Heavy Rotation: 10 Songs Public Radio Can't Stop Playing
In this month's list, chosen by curators from across the country, check out new tracks from Bay Area R&B vocalist Rayana Jay, Southern-rock songsmith Jason Isbell, breakout soul singer Earl St. Clair and more.
Rayana Jay, 'Everything'
Rayana Jay is a 23-year-old R&B singer from Richmond, Calif., where she grew up singing in (and later directing) her church's youth choir. Her songwriting has the ring of something wise beyond its years, and there's an irresistible bounce to even the most chilled-out tracks on Sorry About Last Night, her debut EP from 2016. On this new song, produced by Gabriel Lambirth, Jay's voice has a push-pull element that seduces on the slow parts, then scoops you up and propels you forward when she starts rapping; the effect perfectly underscores the duality she's describing on this track. She's being earnest about deep ambivalence, wrestling with herself over a relationship that should feel right but just somehow ... doesn't. And who hasn't been there before?
—Emma Silvers, KQED
Jason Isbell and the 400 Unit, 'Hope The High Road'
One of the characteristics of great storytellers is their ability to assess the landscape around them and give words and meaning to thoughts we have ourselves, but can't seem to make clear. This is precisely what Jason Isbell has done with his new song, "Hope The High Road." After the challenges and strife of 2016, Isbell helps put things in perspective while leaving room for positivity, growth and, of course, hope. It's yet another high mark from a songwriter who has solidified his status as one of the more important voices of our time.
—Russ Borris, WFUV
Earl St. Clair, 'Ain't Got It Like That'
It was one of those classic public-radio driveway moments when I discovered R&B singer Earl St. Clair. A few weeks back, as I was driving home from work, I happened to tune in to All Things Considered at just the right time to hear Audie Cornish's interview with St. Clair. Within seconds after the beat to his song "Ain't Got It Like That" kicked in, I was hooked. The singer, songwriter and producer born Earl Johnson II is originally from Cleveland, Ohio, but spent most of his childhood in Alabama, getting his start as a producer for rappers like Rick Ross and Machine Gun Kelly and collaborating with electronic-music superstar Avicii. St. Clair says he wasn't planning on being a singer, but he eventually found his voice and released his debut EP, My Name Is Earl, a fantastic seven-song collection of raw, emotionally intense soul with elements of more modern R&B. "Ain't Got It Like That" kicks up a mean, infectious beat and conjures up early '70s Funkadelic with the grit of Otis Redding.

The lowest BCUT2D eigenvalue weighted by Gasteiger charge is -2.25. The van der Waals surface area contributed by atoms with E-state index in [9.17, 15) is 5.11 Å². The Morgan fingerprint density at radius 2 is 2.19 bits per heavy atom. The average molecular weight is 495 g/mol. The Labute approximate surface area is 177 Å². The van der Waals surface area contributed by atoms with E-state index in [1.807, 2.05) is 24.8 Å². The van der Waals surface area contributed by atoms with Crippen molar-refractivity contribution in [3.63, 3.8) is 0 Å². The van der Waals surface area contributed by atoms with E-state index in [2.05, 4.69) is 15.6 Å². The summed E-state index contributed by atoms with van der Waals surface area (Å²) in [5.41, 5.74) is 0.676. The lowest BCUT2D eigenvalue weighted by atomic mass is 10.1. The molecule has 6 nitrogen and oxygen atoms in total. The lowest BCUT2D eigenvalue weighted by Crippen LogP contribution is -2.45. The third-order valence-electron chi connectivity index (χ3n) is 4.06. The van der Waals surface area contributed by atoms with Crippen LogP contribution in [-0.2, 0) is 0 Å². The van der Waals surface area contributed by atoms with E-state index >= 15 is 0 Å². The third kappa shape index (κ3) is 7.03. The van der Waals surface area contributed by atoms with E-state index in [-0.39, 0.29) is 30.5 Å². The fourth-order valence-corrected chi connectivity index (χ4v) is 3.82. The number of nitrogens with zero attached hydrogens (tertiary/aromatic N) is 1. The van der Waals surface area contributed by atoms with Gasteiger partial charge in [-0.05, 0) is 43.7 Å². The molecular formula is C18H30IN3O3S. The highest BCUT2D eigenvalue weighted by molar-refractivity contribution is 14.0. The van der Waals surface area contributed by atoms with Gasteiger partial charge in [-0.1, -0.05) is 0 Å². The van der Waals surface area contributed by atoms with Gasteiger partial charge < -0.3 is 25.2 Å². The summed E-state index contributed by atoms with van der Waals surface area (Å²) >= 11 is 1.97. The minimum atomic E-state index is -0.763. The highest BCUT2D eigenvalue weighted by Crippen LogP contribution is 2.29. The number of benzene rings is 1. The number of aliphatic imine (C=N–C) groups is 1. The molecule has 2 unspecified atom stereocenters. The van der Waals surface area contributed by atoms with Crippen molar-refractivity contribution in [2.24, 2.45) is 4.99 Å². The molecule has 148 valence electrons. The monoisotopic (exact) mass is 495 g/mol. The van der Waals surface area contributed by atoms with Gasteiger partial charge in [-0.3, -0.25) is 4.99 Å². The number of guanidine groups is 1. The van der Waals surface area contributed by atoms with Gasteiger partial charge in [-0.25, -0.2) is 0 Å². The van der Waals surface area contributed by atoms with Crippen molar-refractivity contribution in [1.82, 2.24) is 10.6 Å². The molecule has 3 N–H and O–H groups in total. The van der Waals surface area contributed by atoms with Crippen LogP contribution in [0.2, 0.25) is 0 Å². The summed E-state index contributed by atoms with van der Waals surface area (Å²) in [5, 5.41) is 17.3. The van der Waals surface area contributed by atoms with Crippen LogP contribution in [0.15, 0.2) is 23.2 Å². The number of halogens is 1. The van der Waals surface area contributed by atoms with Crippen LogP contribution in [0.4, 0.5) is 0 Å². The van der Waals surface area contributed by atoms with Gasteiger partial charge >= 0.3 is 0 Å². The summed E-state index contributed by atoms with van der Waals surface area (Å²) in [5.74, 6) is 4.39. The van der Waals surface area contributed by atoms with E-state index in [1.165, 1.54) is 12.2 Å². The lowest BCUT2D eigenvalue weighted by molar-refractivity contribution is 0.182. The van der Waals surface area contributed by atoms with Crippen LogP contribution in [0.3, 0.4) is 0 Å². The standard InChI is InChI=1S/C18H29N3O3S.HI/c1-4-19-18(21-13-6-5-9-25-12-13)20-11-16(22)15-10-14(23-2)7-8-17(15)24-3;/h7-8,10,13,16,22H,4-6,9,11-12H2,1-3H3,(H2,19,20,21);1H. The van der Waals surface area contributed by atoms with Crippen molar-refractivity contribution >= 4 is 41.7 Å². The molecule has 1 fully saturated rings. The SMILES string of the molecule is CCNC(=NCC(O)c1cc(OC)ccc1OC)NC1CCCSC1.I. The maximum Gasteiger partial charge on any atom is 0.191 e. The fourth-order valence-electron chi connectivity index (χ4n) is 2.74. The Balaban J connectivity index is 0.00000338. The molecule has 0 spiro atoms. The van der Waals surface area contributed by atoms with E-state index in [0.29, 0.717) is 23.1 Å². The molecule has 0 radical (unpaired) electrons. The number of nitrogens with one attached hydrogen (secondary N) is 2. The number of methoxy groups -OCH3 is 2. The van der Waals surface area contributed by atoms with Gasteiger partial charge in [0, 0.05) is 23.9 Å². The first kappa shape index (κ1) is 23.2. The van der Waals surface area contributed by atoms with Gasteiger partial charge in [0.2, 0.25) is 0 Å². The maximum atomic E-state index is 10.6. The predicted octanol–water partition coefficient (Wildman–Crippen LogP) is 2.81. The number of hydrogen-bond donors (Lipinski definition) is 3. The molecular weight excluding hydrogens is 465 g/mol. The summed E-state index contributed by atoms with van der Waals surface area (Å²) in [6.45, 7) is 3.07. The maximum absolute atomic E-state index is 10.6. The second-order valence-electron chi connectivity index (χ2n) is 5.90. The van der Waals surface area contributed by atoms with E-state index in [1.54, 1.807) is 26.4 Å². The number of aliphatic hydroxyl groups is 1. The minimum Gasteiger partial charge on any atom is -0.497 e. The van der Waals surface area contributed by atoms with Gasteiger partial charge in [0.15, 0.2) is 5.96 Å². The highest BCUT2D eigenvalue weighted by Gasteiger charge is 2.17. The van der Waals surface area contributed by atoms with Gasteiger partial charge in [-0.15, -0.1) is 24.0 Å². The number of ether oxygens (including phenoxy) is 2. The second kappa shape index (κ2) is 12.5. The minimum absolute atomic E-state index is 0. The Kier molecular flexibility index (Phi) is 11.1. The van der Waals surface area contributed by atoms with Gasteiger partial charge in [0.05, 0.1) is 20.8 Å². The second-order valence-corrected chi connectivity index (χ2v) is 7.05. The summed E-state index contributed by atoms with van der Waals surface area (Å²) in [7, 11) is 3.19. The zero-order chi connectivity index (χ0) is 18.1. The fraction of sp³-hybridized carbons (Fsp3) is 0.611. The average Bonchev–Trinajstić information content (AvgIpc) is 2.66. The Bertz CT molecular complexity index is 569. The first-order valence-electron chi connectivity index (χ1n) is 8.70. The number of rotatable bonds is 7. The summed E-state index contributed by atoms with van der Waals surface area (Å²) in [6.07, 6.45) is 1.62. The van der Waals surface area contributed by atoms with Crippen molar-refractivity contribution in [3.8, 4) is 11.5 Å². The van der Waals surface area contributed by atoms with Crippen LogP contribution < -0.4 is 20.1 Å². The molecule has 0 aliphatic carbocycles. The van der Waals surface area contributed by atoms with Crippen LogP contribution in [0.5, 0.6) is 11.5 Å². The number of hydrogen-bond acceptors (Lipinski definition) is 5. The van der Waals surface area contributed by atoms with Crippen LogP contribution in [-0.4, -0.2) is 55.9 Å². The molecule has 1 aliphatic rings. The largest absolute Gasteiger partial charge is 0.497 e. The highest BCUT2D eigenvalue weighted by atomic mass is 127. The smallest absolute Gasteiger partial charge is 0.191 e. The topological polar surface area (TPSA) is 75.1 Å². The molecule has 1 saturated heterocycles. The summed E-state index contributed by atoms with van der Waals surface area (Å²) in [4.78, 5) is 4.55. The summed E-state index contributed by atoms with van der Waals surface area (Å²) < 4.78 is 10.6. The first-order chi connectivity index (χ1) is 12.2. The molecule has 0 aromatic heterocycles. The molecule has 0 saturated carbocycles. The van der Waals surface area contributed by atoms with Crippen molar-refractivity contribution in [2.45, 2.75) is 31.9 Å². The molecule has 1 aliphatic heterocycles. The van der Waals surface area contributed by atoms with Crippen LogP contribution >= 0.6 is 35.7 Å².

—Bruce Warren, WXPN
Black Lips, 'Can't Hold On'
The members of Black Lips are set to release their eighth studio album on May 5 via Vice Records. Although known for a grimy, no-frills sound, the garage-rock heroes of Atlanta, Ga., have worked with an impressive list of big-name producers throughout their career, including Mark Ronson and Patrick Carney of The Black Keys. On their latest effort, the fantastically titled Satan's Grafitti Or God's Art?, it's Sean Lennon's turn. And while it's by no means a departure for the band, Lennon's psychedelic touch is pretty evident on the album's lead single, "Can't Hold On." The song is a beautiful, off-kilter swirl of "House Of The Rising Sun"-esque guitars, muddy horns and gruff vocals that proves graffiti and art aren't mutually exclusive.
—Jerad Walker, opbmusic
Phoebe Hunt & The Gatherers, 'Lint Head Gal'
With a twang in her voice and her trademark energetic fiddling, Texas singer-songwriter Phoebe Hunt tells the story of a woman who is determined to make her own way in the world — the story of "a revolutionary woman," as she says. Does she need education? Nope. How about a man? Nah, she had one and ran off because she got bored. Love isn't necessary to survival, either, and family members and friends are overrated. This isn't to say that this "Lint Head Gal" has it easy — in fact, according to Hunt, "During the time of industrialization in American history, many women moved from the country into the cities to create an independent life for themselves, free from the shackles of the patriarchal paradigm they had been raised within. Often ... these women ended up in factory jobs, barely skimming by. This quest meant being rough and tough and ready to do almost anything for freedom." There's power, passion and determination in Hunt's "Lint Head Gal" — qualities Hunt herself embodies.